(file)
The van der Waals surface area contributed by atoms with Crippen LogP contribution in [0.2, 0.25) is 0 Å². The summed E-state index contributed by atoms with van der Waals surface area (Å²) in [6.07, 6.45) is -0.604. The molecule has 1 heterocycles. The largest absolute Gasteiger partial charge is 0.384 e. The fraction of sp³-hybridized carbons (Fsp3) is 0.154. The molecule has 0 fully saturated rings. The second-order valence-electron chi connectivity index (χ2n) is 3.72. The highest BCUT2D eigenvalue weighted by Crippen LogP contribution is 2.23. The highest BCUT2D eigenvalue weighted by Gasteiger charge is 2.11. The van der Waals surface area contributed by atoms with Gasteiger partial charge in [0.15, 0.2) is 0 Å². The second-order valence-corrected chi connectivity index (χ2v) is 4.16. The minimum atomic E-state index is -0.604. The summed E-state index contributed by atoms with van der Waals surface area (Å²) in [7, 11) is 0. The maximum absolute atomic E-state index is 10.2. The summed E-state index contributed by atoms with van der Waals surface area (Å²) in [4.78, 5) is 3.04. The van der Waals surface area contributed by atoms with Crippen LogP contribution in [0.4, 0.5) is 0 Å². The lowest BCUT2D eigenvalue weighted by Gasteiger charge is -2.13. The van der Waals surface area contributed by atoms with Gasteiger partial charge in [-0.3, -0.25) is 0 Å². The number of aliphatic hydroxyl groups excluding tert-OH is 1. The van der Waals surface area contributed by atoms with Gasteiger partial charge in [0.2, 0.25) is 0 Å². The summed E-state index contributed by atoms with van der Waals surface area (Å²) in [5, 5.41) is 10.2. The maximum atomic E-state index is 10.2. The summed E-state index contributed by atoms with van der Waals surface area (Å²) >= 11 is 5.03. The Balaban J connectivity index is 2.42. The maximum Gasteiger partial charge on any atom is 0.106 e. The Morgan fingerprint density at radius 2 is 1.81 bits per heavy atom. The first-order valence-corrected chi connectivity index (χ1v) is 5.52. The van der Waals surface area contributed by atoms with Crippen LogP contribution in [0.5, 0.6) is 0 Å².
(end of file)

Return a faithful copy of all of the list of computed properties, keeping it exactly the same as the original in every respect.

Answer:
The van der Waals surface area contributed by atoms with Crippen LogP contribution in [0.2, 0.25) is 0 Å². The summed E-state index contributed by atoms with van der Waals surface area (Å²) in [6.07, 6.45) is -0.604. The molecule has 1 heterocycles. The largest absolute Gasteiger partial charge is 0.384 e. The fraction of sp³-hybridized carbons (Fsp3) is 0.154. The molecule has 0 fully saturated rings. The second-order valence-electron chi connectivity index (χ2n) is 3.72. The highest BCUT2D eigenvalue weighted by Crippen LogP contribution is 2.23. The highest BCUT2D eigenvalue weighted by Gasteiger charge is 2.11. The van der Waals surface area contributed by atoms with Gasteiger partial charge in [0.15, 0.2) is 0 Å². The second-order valence-corrected chi connectivity index (χ2v) is 4.16. The minimum atomic E-state index is -0.604. The summed E-state index contributed by atoms with van der Waals surface area (Å²) in [7, 11) is 0. The maximum absolute atomic E-state index is 10.2. The summed E-state index contributed by atoms with van der Waals surface area (Å²) in [4.78, 5) is 3.04. The van der Waals surface area contributed by atoms with Crippen LogP contribution in [0.4, 0.5) is 0 Å². The lowest BCUT2D eigenvalue weighted by Gasteiger charge is -2.13. The van der Waals surface area contributed by atoms with Gasteiger partial charge in [-0.3, -0.25) is 0 Å². The number of aliphatic hydroxyl groups excluding tert-OH is 1. The van der Waals surface area contributed by atoms with Gasteiger partial charge in [0.2, 0.25) is 0 Å². The summed E-state index contributed by atoms with van der Waals surface area (Å²) in [5, 5.41) is 10.2. The maximum atomic E-state index is 10.2. The summed E-state index contributed by atoms with van der Waals surface area (Å²) >= 11 is 5.03. The Balaban J connectivity index is 2.42. The maximum Gasteiger partial charge on any atom is 0.106 e. The Morgan fingerprint density at radius 2 is 1.81 bits per heavy atom. The first-order valence-corrected chi connectivity index (χ1v) is 5.52. The van der Waals surface area contributed by atoms with Crippen LogP contribution in [0.5, 0.6) is 0 Å².